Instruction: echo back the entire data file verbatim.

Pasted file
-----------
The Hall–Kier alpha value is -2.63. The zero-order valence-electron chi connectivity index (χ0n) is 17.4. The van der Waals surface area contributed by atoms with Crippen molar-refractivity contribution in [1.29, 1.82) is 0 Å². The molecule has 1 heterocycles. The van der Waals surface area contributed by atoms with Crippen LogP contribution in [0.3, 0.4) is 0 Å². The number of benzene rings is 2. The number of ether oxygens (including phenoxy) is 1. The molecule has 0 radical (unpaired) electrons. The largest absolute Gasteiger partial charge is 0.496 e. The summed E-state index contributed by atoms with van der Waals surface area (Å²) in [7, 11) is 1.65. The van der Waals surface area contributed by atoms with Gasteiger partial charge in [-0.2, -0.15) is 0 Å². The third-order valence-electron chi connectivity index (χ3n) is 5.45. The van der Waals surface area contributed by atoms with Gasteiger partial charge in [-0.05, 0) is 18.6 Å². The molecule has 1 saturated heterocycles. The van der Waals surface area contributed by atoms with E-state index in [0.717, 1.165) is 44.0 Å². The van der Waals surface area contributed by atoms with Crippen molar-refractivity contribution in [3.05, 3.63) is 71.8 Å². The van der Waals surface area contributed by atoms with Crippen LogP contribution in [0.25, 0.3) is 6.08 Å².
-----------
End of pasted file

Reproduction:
The Hall–Kier alpha value is -2.63. The zero-order valence-electron chi connectivity index (χ0n) is 17.4. The van der Waals surface area contributed by atoms with Crippen molar-refractivity contribution in [1.29, 1.82) is 0 Å². The molecule has 1 heterocycles. The van der Waals surface area contributed by atoms with Crippen LogP contribution in [0.3, 0.4) is 0 Å². The number of benzene rings is 2. The number of ether oxygens (including phenoxy) is 1. The molecule has 0 radical (unpaired) electrons. The largest absolute Gasteiger partial charge is 0.496 e. The summed E-state index contributed by atoms with van der Waals surface area (Å²) in [7, 11) is 1.65. The van der Waals surface area contributed by atoms with Gasteiger partial charge in [-0.2, -0.15) is 0 Å². The third-order valence-electron chi connectivity index (χ3n) is 5.45. The van der Waals surface area contributed by atoms with Gasteiger partial charge in [-0.05, 0) is 18.6 Å². The molecule has 1 saturated heterocycles. The van der Waals surface area contributed by atoms with E-state index in [0.717, 1.165) is 44.0 Å². The van der Waals surface area contributed by atoms with Crippen molar-refractivity contribution in [3.05, 3.63) is 71.8 Å². The van der Waals surface area contributed by atoms with Crippen LogP contribution in [0.25, 0.3) is 6.08 Å².